As the cannabis craze sweeps across the United States, high-value investors are wondering if Canada might have the United States beat in the coming cannabis race.
How could Canada, a country with a smaller population than California, possibly compete with the United States? With progressive, international policies passed by its government, of course. Canadian businesses are licensed to grow and sell weed nationwide. It’s their big “head start” which began in October of this year when the Canadian government legalized marijuana use for adults. But they went much further than merely legalizing marijuana – they funded massive programs for it and set up systems to export medical marijuana to countries around the globe that are beginning to reduce their restrictions. This could skyrocket Canada into dominance if the United States doesn’t up its game.
Right now, Canada is home to around 130 licensed producers, and that’s just counting the ones that the government has given the thumbs up to produce and sell marijuana in both the recreational and medical markets. These companies are worth tens of billions of dollars, and they only seem to be getting larger due to their easy access to funding via financing and stock listings in the country’s progressive industry.
But what about the United States? After all, the U.S. marijuana market is much larger than Canada’s, and experts in the field predict that it could grow at a tremendous rate within just the next few years. It’s often argued that four of the largest marijuana companies out there sit within Canada’s borders. That’s true enough, but half of the top ten operate in the United States with great profit margins — even though the United States government is still prohibiting the product. This has given plenty of investors enough confidence to put a lot of money into United States cannabis businesses.
You have to wonder if it’s really that important that Canada became the first major economy to legalize weed. The country’s population is a fraction of the United States’. This will certainly limit its production capacity in the years to come. But Canadian companies already have ideas to overcome this – they’re getting involved with international markets to help increase their own growth.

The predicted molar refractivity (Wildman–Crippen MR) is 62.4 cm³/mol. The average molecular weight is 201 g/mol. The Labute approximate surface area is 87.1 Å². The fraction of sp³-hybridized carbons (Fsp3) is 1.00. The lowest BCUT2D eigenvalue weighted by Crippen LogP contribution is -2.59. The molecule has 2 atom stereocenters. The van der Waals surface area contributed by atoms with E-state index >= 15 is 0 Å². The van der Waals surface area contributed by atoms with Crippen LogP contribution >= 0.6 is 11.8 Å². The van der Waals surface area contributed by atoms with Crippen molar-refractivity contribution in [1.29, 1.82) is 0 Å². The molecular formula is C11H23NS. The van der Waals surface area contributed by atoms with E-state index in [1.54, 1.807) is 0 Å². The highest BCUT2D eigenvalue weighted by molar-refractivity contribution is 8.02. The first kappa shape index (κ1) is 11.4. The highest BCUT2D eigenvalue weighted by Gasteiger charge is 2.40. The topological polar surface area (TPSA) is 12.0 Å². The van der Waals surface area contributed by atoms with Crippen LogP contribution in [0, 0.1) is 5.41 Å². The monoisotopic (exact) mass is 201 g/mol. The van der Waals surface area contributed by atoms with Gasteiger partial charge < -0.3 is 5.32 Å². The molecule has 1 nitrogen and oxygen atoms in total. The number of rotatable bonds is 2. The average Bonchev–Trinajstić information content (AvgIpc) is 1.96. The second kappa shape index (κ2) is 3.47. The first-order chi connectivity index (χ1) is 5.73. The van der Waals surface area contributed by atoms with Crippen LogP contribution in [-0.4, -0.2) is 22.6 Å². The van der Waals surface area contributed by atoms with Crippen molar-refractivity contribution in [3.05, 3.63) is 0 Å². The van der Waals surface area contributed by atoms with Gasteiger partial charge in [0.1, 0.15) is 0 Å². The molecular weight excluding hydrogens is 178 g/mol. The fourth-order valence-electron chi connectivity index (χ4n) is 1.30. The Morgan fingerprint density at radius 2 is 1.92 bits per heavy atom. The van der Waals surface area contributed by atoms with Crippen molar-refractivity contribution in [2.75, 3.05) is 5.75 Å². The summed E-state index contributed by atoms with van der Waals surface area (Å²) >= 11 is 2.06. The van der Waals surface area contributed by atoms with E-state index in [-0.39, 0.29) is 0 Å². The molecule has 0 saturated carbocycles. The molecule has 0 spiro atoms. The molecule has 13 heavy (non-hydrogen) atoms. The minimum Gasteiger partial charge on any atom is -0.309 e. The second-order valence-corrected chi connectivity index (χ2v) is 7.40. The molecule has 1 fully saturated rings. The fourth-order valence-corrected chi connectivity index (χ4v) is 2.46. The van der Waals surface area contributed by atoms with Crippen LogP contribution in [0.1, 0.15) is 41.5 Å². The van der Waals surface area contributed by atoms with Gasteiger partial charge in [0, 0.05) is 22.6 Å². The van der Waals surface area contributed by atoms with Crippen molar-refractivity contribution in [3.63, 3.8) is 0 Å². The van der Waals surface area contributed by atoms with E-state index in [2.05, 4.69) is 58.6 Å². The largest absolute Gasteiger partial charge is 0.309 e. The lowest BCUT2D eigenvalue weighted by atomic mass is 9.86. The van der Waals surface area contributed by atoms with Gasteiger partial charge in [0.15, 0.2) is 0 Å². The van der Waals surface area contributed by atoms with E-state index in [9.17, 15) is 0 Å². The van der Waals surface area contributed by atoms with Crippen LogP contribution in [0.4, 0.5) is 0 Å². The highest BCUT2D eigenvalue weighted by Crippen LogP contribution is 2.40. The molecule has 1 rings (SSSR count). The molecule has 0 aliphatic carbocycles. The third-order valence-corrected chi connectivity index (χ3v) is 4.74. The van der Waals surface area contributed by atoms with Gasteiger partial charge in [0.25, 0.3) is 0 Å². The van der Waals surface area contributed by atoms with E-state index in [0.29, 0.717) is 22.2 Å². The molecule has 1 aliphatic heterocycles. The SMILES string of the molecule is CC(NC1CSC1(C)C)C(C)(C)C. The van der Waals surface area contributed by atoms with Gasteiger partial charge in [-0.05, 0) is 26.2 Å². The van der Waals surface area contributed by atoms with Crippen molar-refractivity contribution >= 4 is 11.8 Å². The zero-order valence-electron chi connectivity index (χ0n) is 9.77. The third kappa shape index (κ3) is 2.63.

The United States is off limits for this since federal law prohibits producers listed on the Toronto Stock Exchange. That certainly isn’t slowing them down, though. They’ve gotten involved with Australia, Colombia Germany, and plenty of other countries to set up hubs from which they can sell medical marijuana. The United States, on the other hand, has to sit on the benches because federal law doesn’t allow U.S. companies to as much as move cannabis across state lines, so companies certainly can’t expect to export it internationally anytime soon. This seriously limits the potential of the U.S. marijuana market.
Some experts say that United States cannabis producers could ride off of Canada’s international mobility by exporting cannabis to them to then pawn off to other countries. After all, the U.S. is expected to produce the major brands, so the profit margins could be very high. But this could put Canadian marijuana producers in a bad spot, reducing them to low wage farmers, unable to compete with the harsh competition of U.S. capitalism.
And let’s talk about that. U.S. marijuana companies can pull in a pretty good profit, especially those that can afford to be licensed to handle and produce marijuana in multiple states around the country, as long as they have legalized marijuana. With around thirty states allowing medical marijuana and ten allowing recreational, these companies have plenty of room to grow. And it helps that the majority of U.S. citizens support legalization, giving the sense that regulations will begin calming down in the coming years. That’s good news for investors, and it looks like it’s only getting better. But Canada is showing its game face, and until the United States’ cannabis companies get federal approval, the competition is on.